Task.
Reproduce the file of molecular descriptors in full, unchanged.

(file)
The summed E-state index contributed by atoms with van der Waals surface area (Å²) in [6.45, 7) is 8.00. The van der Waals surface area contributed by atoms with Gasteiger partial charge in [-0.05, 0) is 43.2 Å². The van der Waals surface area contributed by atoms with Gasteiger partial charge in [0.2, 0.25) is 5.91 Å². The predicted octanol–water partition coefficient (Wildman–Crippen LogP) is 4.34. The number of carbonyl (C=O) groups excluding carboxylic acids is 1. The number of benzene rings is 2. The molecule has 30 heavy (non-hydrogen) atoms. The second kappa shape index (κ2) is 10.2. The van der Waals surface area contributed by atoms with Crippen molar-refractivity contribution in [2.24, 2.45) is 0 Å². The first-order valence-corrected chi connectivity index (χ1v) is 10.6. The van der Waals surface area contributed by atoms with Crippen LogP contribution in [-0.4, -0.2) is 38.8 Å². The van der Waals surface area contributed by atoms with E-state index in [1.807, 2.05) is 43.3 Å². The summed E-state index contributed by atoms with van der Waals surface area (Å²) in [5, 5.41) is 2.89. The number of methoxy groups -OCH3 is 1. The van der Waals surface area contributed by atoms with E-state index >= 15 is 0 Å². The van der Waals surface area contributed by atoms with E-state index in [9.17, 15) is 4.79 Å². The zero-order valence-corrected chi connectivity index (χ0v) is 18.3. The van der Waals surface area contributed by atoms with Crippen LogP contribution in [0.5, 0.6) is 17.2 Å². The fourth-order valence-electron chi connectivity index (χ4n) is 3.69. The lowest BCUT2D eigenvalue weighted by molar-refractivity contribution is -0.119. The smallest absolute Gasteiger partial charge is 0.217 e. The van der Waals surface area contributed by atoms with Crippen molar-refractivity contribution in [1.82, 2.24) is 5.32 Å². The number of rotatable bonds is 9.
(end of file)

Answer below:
The summed E-state index contributed by atoms with van der Waals surface area (Å²) in [6.45, 7) is 8.00. The van der Waals surface area contributed by atoms with Gasteiger partial charge in [-0.05, 0) is 43.2 Å². The van der Waals surface area contributed by atoms with Gasteiger partial charge in [0.2, 0.25) is 5.91 Å². The predicted octanol–water partition coefficient (Wildman–Crippen LogP) is 4.34. The number of carbonyl (C=O) groups excluding carboxylic acids is 1. The number of benzene rings is 2. The molecule has 30 heavy (non-hydrogen) atoms. The second kappa shape index (κ2) is 10.2. The van der Waals surface area contributed by atoms with Crippen molar-refractivity contribution in [2.24, 2.45) is 0 Å². The first-order valence-corrected chi connectivity index (χ1v) is 10.6. The van der Waals surface area contributed by atoms with Crippen LogP contribution in [-0.4, -0.2) is 38.8 Å². The van der Waals surface area contributed by atoms with E-state index in [1.807, 2.05) is 43.3 Å². The summed E-state index contributed by atoms with van der Waals surface area (Å²) in [5, 5.41) is 2.89. The number of methoxy groups -OCH3 is 1. The van der Waals surface area contributed by atoms with E-state index >= 15 is 0 Å². The van der Waals surface area contributed by atoms with E-state index in [9.17, 15) is 4.79 Å². The zero-order valence-corrected chi connectivity index (χ0v) is 18.3. The van der Waals surface area contributed by atoms with Crippen LogP contribution in [0.5, 0.6) is 17.2 Å². The fourth-order valence-electron chi connectivity index (χ4n) is 3.69. The lowest BCUT2D eigenvalue weighted by molar-refractivity contribution is -0.119. The smallest absolute Gasteiger partial charge is 0.217 e. The van der Waals surface area contributed by atoms with Crippen molar-refractivity contribution in [1.82, 2.24) is 5.32 Å². The number of rotatable bonds is 9.